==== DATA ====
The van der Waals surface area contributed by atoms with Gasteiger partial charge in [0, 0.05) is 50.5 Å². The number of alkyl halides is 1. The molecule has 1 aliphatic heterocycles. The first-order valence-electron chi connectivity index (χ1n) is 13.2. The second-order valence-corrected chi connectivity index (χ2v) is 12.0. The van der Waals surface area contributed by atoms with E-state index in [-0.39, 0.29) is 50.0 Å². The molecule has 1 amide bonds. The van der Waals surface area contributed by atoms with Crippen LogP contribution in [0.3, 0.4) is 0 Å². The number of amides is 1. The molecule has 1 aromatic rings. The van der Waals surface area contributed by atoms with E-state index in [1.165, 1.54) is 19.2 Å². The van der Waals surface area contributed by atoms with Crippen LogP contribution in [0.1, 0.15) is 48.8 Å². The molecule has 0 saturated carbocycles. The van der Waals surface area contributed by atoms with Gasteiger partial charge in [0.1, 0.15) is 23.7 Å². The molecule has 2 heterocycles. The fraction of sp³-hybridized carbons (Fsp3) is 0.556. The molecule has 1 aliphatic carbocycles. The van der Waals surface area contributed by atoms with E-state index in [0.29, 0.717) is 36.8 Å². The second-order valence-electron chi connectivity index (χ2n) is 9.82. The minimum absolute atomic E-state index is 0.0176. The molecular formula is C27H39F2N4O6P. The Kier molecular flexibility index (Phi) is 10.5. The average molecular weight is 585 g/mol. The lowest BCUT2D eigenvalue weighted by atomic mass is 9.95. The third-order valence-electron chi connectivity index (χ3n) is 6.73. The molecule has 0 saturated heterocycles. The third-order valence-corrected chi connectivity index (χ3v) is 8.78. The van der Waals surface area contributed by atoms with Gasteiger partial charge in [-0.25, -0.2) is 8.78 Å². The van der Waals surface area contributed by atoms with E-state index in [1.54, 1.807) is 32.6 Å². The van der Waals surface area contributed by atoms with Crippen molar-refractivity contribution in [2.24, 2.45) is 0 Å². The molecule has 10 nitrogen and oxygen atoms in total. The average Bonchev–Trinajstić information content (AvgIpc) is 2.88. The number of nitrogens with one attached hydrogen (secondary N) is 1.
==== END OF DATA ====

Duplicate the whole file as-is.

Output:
The van der Waals surface area contributed by atoms with Gasteiger partial charge in [0, 0.05) is 50.5 Å². The number of alkyl halides is 1. The molecule has 1 aliphatic heterocycles. The first-order valence-electron chi connectivity index (χ1n) is 13.2. The second-order valence-corrected chi connectivity index (χ2v) is 12.0. The van der Waals surface area contributed by atoms with E-state index in [-0.39, 0.29) is 50.0 Å². The molecule has 1 amide bonds. The van der Waals surface area contributed by atoms with Crippen LogP contribution in [0.3, 0.4) is 0 Å². The number of amides is 1. The molecule has 1 aromatic rings. The van der Waals surface area contributed by atoms with E-state index in [1.165, 1.54) is 19.2 Å². The van der Waals surface area contributed by atoms with Crippen LogP contribution in [0.1, 0.15) is 48.8 Å². The molecule has 0 saturated carbocycles. The van der Waals surface area contributed by atoms with Gasteiger partial charge in [0.1, 0.15) is 23.7 Å². The molecule has 2 heterocycles. The fraction of sp³-hybridized carbons (Fsp3) is 0.556. The molecule has 1 aliphatic carbocycles. The van der Waals surface area contributed by atoms with E-state index in [0.29, 0.717) is 36.8 Å². The second-order valence-electron chi connectivity index (χ2n) is 9.82. The minimum absolute atomic E-state index is 0.0176. The molecular formula is C27H39F2N4O6P. The Kier molecular flexibility index (Phi) is 10.5. The average molecular weight is 585 g/mol. The lowest BCUT2D eigenvalue weighted by atomic mass is 9.95. The third-order valence-electron chi connectivity index (χ3n) is 6.73. The molecule has 0 saturated heterocycles. The third-order valence-corrected chi connectivity index (χ3v) is 8.78. The van der Waals surface area contributed by atoms with Gasteiger partial charge in [-0.25, -0.2) is 8.78 Å². The van der Waals surface area contributed by atoms with E-state index in [1.54, 1.807) is 32.6 Å². The van der Waals surface area contributed by atoms with Crippen molar-refractivity contribution in [2.24, 2.45) is 0 Å². The molecule has 10 nitrogen and oxygen atoms in total. The average Bonchev–Trinajstić information content (AvgIpc) is 2.88. The number of nitrogens with one attached hydrogen (secondary N) is 1.